Dario serves Harvard University. He is affiliated at the Berkman Klein Center for Internet & Society and a postdoc of the Metalab, a knowledge-design laboratory working in the arts and humanities. His studies are supported by Swiss National Science Foundation with two consecutive fellowships.
His capacity at the intersection of visual studies, data science, and digital humanities makes him comfortable in multiple disciplines. He graduated in computer science and majored in theory and technology of communication, while his doctoral studies focused on data visualization.
All his scientific works are characterized by a strong and clean sense of design according to the interdisciplinary approach of the Bauhaus. He also thinks research should be addressed through digital visuals, open-source software, and public exhibits.
A part of his research revolves around the concepts of quantified self and self-recognition. Specifically, he is interested in the way in which individuals perceive themselves through data and their visual representations, and how these shape daily practices and behaviors.
His current projects examine the social dynamics of research in terms ofcollaboration and mobility flows. When public events went online, he designed a visual method to map conference speakers and explore events from a different perspective.
He explores digital archives with cutting-edge technology. Presently, he works on Surprise Machines, a project in collaboration with Yale University to exhibit the whole Harvard Art Museums’s collection.
The Swiss Federal Institute of Technology in Lausanne awarded him a Ph.D. in Science, after attending the doctoral program of Architecture and Sciences of the City.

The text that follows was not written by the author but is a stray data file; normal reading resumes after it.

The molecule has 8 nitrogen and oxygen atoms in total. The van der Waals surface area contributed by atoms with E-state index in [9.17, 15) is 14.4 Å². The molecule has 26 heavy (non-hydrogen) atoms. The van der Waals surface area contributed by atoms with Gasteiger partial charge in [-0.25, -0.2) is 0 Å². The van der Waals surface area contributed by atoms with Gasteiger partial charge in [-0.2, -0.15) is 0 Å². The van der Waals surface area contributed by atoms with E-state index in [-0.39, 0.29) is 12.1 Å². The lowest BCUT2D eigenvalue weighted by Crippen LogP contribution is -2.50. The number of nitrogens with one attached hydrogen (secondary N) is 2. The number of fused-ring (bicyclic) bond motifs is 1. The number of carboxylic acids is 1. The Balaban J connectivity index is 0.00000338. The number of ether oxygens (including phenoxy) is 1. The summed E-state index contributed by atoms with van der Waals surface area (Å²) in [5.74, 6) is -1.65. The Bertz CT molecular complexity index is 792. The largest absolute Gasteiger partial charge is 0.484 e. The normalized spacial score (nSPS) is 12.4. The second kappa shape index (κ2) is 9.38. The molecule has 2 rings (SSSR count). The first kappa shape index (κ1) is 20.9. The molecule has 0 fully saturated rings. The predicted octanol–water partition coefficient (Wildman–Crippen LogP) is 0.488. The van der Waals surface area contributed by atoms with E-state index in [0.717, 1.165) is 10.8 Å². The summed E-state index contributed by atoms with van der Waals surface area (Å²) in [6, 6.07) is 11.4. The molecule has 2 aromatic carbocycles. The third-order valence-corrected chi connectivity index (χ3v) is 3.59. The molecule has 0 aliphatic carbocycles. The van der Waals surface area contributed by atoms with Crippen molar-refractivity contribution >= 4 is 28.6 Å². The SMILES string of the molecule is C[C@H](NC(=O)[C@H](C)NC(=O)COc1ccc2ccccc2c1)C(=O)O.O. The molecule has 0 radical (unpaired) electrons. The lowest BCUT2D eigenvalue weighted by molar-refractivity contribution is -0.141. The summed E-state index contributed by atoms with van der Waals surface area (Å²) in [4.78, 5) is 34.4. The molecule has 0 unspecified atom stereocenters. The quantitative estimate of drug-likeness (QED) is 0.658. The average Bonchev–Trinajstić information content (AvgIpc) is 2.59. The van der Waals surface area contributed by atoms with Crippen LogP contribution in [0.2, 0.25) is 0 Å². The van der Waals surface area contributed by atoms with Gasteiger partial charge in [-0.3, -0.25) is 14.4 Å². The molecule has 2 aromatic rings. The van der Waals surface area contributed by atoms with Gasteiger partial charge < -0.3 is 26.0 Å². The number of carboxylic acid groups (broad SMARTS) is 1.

He has lectured in many institutions, including the King’s College London and the CERN. Formerly he was employed at MIT, Sciences Po, and the European Commission, which recently appointed him as an external expert in data visualization and interface design.
As a member of An Inquiry into Modes of Existence, the ERC project led by Bruno Latour, Dario was a finalist of ADI Compasso d’Oro Award 2020, one of the most prestigious design awards. Recently, he was the recipient of the DH Awards for the best data visualization.
With Metis Press he will publish Mapping Affinities, a book about the design of scientific collectives from an ethical perspective.
for Academic Mobility
SNSF Postdoc.Mobility (2020‑2022)
Worldwide Map of Research
SNSF Early Postdoc.Mobility (2019‑2020)
From Data to Wisdom
Designing the Part-Whole Self
HUGSA Virtual Conference: Designing the Self (2020)
Introduction to Data Visualization
Berkman Klein Center of Internet & Society (2020)
Academic Mapping of Human Dynamics
Massachusetts Intitute of Technology (2020)
Computational Literacy for Graphic Design
Université du Québec à Montréal (2020)
Immaginare gesti-barriera contro
il ritorno alla produzione pre-crisi
by Bruno Latour for Antinomie (2020)
Drawing Network Visualizations
on a Continuous, Spherical Surface
International Conference Information Visualisation (2020)
Big Data and the Little Big Bang:
An Epistemological (R)evolution
Frontiers in Big Data (2020)
or Personalization Without Personality
HUMANA.MENTE Journal of Philosophical Studies (2020)
Mapping as a Contemporary Instrument
for Orientation in Conferences
Proceedings of IX Conference AIUCD (2020)
The Hermeneutic Circle of Data Visualization
Techné: Research in Philosophy and Technology (2020)
Self-Recognition in Data Visualization
Printing Walkable Visualizations
Transimage Conference (2018)
Mapping Affinities in Academic Organizations
Frontiers in Research Metrics and Analytics (2018)
The Analogous City, the Map
EPFL Archizoom Press (2015)
“Alongside Daniele [Guido] and Donato [Ricci], Dario is part of the ‘Little Italy’ that has set up shop in the AIME offices. Apart from sharing his enthusiasm and insatiable curiosity, Dario has brought along ten years experience in designing digital interfaces. With the others on the team, he has given life and form to the daring insights of both himself and his compatriots.”
— Bruno Latour, Paris 2013